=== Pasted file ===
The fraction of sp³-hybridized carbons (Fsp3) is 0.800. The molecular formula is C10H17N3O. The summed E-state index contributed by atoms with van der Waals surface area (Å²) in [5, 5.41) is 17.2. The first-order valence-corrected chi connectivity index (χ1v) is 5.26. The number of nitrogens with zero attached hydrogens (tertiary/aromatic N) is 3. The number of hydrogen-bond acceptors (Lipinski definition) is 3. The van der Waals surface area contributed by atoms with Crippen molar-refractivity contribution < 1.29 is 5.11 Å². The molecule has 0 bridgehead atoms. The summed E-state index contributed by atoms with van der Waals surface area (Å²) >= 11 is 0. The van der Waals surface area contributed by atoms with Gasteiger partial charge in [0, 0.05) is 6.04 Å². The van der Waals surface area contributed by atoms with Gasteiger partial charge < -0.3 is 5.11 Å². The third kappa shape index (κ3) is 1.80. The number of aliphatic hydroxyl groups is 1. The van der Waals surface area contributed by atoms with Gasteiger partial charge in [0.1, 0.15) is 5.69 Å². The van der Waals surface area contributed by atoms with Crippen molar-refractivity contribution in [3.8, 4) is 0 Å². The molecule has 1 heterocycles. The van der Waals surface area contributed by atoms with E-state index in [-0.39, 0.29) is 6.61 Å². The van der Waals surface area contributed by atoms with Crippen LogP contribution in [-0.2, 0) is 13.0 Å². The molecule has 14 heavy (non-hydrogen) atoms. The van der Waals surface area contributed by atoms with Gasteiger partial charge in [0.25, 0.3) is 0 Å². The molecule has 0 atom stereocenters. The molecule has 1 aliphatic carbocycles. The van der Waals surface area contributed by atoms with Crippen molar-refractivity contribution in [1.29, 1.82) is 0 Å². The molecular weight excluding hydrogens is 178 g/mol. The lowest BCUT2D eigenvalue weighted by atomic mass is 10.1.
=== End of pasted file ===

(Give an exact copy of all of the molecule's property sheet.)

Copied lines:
The fraction of sp³-hybridized carbons (Fsp3) is 0.800. The molecular formula is C10H17N3O. The summed E-state index contributed by atoms with van der Waals surface area (Å²) in [5, 5.41) is 17.2. The first-order valence-corrected chi connectivity index (χ1v) is 5.26. The number of nitrogens with zero attached hydrogens (tertiary/aromatic N) is 3. The number of hydrogen-bond acceptors (Lipinski definition) is 3. The van der Waals surface area contributed by atoms with Crippen molar-refractivity contribution < 1.29 is 5.11 Å². The molecule has 0 bridgehead atoms. The summed E-state index contributed by atoms with van der Waals surface area (Å²) >= 11 is 0. The van der Waals surface area contributed by atoms with Gasteiger partial charge in [0, 0.05) is 6.04 Å². The van der Waals surface area contributed by atoms with Gasteiger partial charge < -0.3 is 5.11 Å². The third kappa shape index (κ3) is 1.80. The number of aliphatic hydroxyl groups is 1. The van der Waals surface area contributed by atoms with Gasteiger partial charge in [0.1, 0.15) is 5.69 Å². The van der Waals surface area contributed by atoms with Crippen molar-refractivity contribution in [3.8, 4) is 0 Å². The molecule has 1 heterocycles. The van der Waals surface area contributed by atoms with E-state index in [-0.39, 0.29) is 6.61 Å². The van der Waals surface area contributed by atoms with Crippen LogP contribution in [-0.2, 0) is 13.0 Å². The molecule has 14 heavy (non-hydrogen) atoms. The van der Waals surface area contributed by atoms with Gasteiger partial charge in [0.25, 0.3) is 0 Å². The molecule has 0 atom stereocenters. The molecule has 1 aliphatic carbocycles. The van der Waals surface area contributed by atoms with Crippen molar-refractivity contribution in [1.29, 1.82) is 0 Å². The molecular weight excluding hydrogens is 178 g/mol. The lowest BCUT2D eigenvalue weighted by atomic mass is 10.1.